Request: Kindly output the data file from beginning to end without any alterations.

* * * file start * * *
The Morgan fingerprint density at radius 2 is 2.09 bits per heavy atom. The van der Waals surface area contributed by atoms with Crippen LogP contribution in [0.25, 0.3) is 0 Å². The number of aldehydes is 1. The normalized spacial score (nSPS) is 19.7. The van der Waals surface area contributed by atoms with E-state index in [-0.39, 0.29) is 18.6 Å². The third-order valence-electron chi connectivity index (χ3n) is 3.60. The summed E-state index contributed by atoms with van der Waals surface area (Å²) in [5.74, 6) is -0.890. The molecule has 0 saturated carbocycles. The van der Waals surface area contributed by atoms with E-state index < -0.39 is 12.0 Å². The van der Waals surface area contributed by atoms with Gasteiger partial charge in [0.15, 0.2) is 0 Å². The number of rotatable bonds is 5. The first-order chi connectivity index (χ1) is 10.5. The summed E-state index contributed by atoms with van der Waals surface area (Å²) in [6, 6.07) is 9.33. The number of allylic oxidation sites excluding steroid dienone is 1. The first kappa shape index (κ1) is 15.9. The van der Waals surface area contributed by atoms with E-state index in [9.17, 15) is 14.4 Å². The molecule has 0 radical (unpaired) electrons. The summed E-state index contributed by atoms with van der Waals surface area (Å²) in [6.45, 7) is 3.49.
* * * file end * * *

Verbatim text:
The Morgan fingerprint density at radius 2 is 2.09 bits per heavy atom. The van der Waals surface area contributed by atoms with Crippen LogP contribution in [0.25, 0.3) is 0 Å². The number of aldehydes is 1. The normalized spacial score (nSPS) is 19.7. The van der Waals surface area contributed by atoms with E-state index in [-0.39, 0.29) is 18.6 Å². The third-order valence-electron chi connectivity index (χ3n) is 3.60. The summed E-state index contributed by atoms with van der Waals surface area (Å²) in [5.74, 6) is -0.890. The molecule has 0 saturated carbocycles. The van der Waals surface area contributed by atoms with E-state index < -0.39 is 12.0 Å². The van der Waals surface area contributed by atoms with Gasteiger partial charge in [0.15, 0.2) is 0 Å². The number of rotatable bonds is 5. The first-order chi connectivity index (χ1) is 10.5. The summed E-state index contributed by atoms with van der Waals surface area (Å²) in [6, 6.07) is 9.33. The number of allylic oxidation sites excluding steroid dienone is 1. The first kappa shape index (κ1) is 15.9. The van der Waals surface area contributed by atoms with E-state index in [9.17, 15) is 14.4 Å². The molecule has 0 radical (unpaired) electrons. The summed E-state index contributed by atoms with van der Waals surface area (Å²) in [6.45, 7) is 3.49.